<p>if you think of Bayesian regression model and place a Dirichlet prior over weights' mean then this may do what you need. but you will need to do approximate inference since we lost our conjugate prior</p>
<p> </p> Some of them look like attrib…tag:www.analyticbridge.datasciencecentral.com,2013-08-01:2004291:Comment:2595202013-08-01T19:38:05.370ZJuan Carlos Borráshttps://www.analyticbridge.datasciencecentral.com/profile/JuanCarlosBorras
<p>Some of them look like attribution problems. For the "coca cola" problem you can try L² minimization and even relaxing the simplex constraint (assuming non-linearities do not exist, and your minimization variables don't try to find a probability distribution). If you have R in your bag of tricks you can use some code I wrote here: …</p>
<p>Some of them look like attribution problems. For the "coca cola" problem you can try L² minimization and even relaxing the simplex constraint (assuming non-linearities do not exist, and your minimization variables don't try to find a probability distribution). If you have R in your bag of tricks you can use some code I wrote here: <a href="http://jcborras.net/carpet/voting-sympathies-in-double-round-elections-the-finnish-2012-presidential-election-case.html">http://jcborras.net/carpet/voting-sympathies-in-double-round-elections-the-finnish-2012-presidential-election-case.html</a> ("Candidate drop and its..." section, and if the simplex constraint is very very very important for you then the "Final vote mix..." section).</p>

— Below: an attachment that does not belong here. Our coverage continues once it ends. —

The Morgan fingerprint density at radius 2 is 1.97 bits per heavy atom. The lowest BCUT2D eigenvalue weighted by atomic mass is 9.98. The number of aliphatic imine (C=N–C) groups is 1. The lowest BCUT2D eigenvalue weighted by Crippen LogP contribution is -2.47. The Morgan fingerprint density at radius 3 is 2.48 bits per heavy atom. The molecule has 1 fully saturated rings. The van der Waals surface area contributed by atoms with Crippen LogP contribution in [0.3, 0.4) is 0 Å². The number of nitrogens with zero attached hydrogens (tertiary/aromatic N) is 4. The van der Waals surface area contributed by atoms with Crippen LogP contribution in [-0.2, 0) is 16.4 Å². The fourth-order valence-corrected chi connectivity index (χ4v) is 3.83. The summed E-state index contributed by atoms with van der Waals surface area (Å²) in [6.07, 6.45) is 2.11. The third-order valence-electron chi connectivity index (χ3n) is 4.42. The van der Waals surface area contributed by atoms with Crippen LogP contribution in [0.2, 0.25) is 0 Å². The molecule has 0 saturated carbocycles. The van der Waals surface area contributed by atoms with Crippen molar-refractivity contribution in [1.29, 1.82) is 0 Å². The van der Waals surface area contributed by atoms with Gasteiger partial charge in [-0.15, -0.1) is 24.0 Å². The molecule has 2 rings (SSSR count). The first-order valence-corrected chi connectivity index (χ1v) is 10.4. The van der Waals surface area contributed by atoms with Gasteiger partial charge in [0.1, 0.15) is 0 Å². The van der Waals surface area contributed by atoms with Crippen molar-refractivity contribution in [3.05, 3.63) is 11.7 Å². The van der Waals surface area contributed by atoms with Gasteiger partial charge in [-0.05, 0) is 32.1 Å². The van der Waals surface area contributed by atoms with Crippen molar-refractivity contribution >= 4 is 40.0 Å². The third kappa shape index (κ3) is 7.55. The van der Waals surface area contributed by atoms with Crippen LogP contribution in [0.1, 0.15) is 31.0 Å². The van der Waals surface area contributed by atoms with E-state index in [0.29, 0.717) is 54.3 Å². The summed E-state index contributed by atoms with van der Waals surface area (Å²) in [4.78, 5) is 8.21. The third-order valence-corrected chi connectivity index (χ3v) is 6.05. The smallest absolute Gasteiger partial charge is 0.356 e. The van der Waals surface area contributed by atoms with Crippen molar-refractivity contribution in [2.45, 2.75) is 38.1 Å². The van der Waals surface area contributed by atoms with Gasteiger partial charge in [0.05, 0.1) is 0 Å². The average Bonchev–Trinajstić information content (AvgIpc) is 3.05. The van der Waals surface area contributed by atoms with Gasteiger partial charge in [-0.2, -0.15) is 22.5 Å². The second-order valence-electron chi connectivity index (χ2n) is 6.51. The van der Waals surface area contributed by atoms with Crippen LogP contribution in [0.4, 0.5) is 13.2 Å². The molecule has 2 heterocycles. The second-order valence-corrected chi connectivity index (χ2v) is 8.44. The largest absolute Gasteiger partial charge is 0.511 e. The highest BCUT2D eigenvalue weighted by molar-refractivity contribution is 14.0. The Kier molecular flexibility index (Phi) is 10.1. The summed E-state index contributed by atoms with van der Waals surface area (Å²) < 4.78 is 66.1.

<p></p>
<p>If you input data is large (as in the number of samples) your matrices may grow too big though.</p>
<p></p> I'd be curious how you comput…tag:www.analyticbridge.datasciencecentral.com,2013-08-01:2004291:Comment:2594232013-08-01T19:21:59.391ZVincent Granvillehttps://www.analyticbridge.datasciencecentral.com/profile/VincentGranville
<p>I'd be curious how you compute confidence intervals for the coefficients, or test whether some are equal to 0. This might be a bit more tricky, though you can always use my <a href="http://www.analyticbridge.com/profiles/blogs/how-to-build-simple-accurate-data-driven-model-free-confidence-in" target="_blank">non-parametric, model-free approach</a>.</p>
<p>I'd be curious how you compute confidence intervals for the coefficients, or test whether some are equal to 0. This might be a bit more tricky, though you can always use my <a href="http://www.analyticbridge.com/profiles/blogs/how-to-build-simple-accurate-data-driven-model-free-confidence-in" target="_blank">non-parametric, model-free approach</a>.</p>